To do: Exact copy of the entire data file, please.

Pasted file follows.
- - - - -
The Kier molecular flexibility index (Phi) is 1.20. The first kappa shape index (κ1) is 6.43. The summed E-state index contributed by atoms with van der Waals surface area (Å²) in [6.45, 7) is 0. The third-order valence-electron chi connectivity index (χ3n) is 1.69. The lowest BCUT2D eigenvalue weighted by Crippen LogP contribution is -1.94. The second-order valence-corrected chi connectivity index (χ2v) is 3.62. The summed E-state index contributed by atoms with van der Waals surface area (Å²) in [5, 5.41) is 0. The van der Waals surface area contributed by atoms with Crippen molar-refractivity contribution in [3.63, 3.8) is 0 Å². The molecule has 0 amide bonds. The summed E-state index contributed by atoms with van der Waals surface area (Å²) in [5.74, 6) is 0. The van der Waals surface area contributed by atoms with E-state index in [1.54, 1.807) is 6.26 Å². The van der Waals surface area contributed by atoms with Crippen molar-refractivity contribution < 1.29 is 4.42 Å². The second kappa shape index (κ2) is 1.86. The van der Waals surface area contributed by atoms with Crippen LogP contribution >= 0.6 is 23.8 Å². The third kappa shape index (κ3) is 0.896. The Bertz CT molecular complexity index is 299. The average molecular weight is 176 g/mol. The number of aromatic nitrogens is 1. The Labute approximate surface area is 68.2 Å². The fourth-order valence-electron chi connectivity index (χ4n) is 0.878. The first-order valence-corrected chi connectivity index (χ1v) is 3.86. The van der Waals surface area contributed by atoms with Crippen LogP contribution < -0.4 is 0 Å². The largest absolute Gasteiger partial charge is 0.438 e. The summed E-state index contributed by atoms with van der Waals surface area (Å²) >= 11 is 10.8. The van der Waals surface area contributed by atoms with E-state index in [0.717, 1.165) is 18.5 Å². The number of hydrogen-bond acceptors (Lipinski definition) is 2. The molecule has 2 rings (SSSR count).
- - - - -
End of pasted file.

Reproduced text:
The Kier molecular flexibility index (Phi) is 1.20. The first kappa shape index (κ1) is 6.43. The summed E-state index contributed by atoms with van der Waals surface area (Å²) in [6.45, 7) is 0. The third-order valence-electron chi connectivity index (χ3n) is 1.69. The lowest BCUT2D eigenvalue weighted by Crippen LogP contribution is -1.94. The second-order valence-corrected chi connectivity index (χ2v) is 3.62. The summed E-state index contributed by atoms with van der Waals surface area (Å²) in [5, 5.41) is 0. The van der Waals surface area contributed by atoms with Crippen molar-refractivity contribution in [3.63, 3.8) is 0 Å². The molecule has 0 amide bonds. The summed E-state index contributed by atoms with van der Waals surface area (Å²) in [5.74, 6) is 0. The van der Waals surface area contributed by atoms with E-state index in [1.54, 1.807) is 6.26 Å². The van der Waals surface area contributed by atoms with Crippen molar-refractivity contribution < 1.29 is 4.42 Å². The second kappa shape index (κ2) is 1.86. The van der Waals surface area contributed by atoms with Crippen LogP contribution >= 0.6 is 23.8 Å². The third kappa shape index (κ3) is 0.896. The Bertz CT molecular complexity index is 299. The average molecular weight is 176 g/mol. The number of aromatic nitrogens is 1. The Labute approximate surface area is 68.2 Å². The fourth-order valence-electron chi connectivity index (χ4n) is 0.878. The first-order valence-corrected chi connectivity index (χ1v) is 3.86. The van der Waals surface area contributed by atoms with Crippen LogP contribution < -0.4 is 0 Å². The largest absolute Gasteiger partial charge is 0.438 e. The summed E-state index contributed by atoms with van der Waals surface area (Å²) >= 11 is 10.8. The van der Waals surface area contributed by atoms with E-state index in [0.717, 1.165) is 18.5 Å². The number of hydrogen-bond acceptors (Lipinski definition) is 2. The molecule has 2 rings (SSSR count).